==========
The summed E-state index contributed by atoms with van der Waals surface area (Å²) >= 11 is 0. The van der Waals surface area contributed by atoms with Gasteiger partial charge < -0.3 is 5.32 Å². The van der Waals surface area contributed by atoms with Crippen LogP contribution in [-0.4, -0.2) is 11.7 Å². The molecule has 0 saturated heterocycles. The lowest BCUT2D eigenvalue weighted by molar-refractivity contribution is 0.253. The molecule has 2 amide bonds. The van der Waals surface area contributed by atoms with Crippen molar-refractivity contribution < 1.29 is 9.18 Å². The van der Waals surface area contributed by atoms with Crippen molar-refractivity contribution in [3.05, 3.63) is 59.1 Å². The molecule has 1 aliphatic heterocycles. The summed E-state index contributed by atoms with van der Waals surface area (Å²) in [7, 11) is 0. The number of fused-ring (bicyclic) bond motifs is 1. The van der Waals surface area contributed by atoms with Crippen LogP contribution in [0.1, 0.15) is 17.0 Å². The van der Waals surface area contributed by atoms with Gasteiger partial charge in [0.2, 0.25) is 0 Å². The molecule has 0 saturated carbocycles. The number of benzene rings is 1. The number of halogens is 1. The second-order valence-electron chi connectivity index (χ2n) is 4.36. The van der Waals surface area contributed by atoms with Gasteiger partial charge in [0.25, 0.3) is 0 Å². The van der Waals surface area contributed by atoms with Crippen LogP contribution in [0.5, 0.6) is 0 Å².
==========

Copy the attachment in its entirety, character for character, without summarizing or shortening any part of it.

The summed E-state index contributed by atoms with van der Waals surface area (Å²) >= 11 is 0. The van der Waals surface area contributed by atoms with Gasteiger partial charge < -0.3 is 5.32 Å². The van der Waals surface area contributed by atoms with Crippen LogP contribution in [-0.4, -0.2) is 11.7 Å². The molecule has 0 saturated heterocycles. The lowest BCUT2D eigenvalue weighted by molar-refractivity contribution is 0.253. The molecule has 2 amide bonds. The van der Waals surface area contributed by atoms with Crippen molar-refractivity contribution < 1.29 is 9.18 Å². The van der Waals surface area contributed by atoms with Crippen molar-refractivity contribution in [3.05, 3.63) is 59.1 Å². The molecule has 1 aliphatic heterocycles. The summed E-state index contributed by atoms with van der Waals surface area (Å²) in [7, 11) is 0. The number of fused-ring (bicyclic) bond motifs is 1. The van der Waals surface area contributed by atoms with Crippen LogP contribution in [0.1, 0.15) is 17.0 Å². The van der Waals surface area contributed by atoms with Gasteiger partial charge in [0.2, 0.25) is 0 Å². The molecule has 0 saturated carbocycles. The number of benzene rings is 1. The number of halogens is 1. The second-order valence-electron chi connectivity index (χ2n) is 4.36. The van der Waals surface area contributed by atoms with Gasteiger partial charge in [0.25, 0.3) is 0 Å². The van der Waals surface area contributed by atoms with Crippen LogP contribution in [0.5, 0.6) is 0 Å².